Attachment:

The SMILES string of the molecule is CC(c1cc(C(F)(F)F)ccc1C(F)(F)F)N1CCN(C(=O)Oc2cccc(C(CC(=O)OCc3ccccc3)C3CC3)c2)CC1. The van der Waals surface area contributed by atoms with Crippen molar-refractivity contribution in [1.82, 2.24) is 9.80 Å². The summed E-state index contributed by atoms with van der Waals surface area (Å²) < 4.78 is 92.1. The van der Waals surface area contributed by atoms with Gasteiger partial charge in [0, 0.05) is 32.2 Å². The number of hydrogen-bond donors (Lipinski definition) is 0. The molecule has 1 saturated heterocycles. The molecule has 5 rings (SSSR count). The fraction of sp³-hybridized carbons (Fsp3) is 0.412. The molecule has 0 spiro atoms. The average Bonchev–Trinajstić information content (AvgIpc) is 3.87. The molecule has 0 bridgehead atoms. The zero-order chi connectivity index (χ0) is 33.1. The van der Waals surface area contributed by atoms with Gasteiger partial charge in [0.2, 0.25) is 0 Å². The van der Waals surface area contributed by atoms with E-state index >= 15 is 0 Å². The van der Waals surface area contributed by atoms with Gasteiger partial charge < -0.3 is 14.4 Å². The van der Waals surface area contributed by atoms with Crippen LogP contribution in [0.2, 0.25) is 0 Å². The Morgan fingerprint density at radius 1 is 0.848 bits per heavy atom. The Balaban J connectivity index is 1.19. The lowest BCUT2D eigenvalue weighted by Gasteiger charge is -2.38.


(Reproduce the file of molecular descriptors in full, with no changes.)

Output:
The SMILES string of the molecule is CC(c1cc(C(F)(F)F)ccc1C(F)(F)F)N1CCN(C(=O)Oc2cccc(C(CC(=O)OCc3ccccc3)C3CC3)c2)CC1. The van der Waals surface area contributed by atoms with Crippen molar-refractivity contribution in [1.82, 2.24) is 9.80 Å². The summed E-state index contributed by atoms with van der Waals surface area (Å²) < 4.78 is 92.1. The van der Waals surface area contributed by atoms with Gasteiger partial charge in [0, 0.05) is 32.2 Å². The number of hydrogen-bond donors (Lipinski definition) is 0. The molecule has 1 saturated heterocycles. The molecule has 5 rings (SSSR count). The fraction of sp³-hybridized carbons (Fsp3) is 0.412. The molecule has 0 spiro atoms. The average Bonchev–Trinajstić information content (AvgIpc) is 3.87. The molecule has 0 bridgehead atoms. The zero-order chi connectivity index (χ0) is 33.1. The van der Waals surface area contributed by atoms with Gasteiger partial charge in [0.2, 0.25) is 0 Å². The van der Waals surface area contributed by atoms with E-state index >= 15 is 0 Å². The van der Waals surface area contributed by atoms with Gasteiger partial charge < -0.3 is 14.4 Å². The van der Waals surface area contributed by atoms with Crippen LogP contribution in [0.2, 0.25) is 0 Å². The Morgan fingerprint density at radius 1 is 0.848 bits per heavy atom. The Balaban J connectivity index is 1.19. The lowest BCUT2D eigenvalue weighted by Gasteiger charge is -2.38.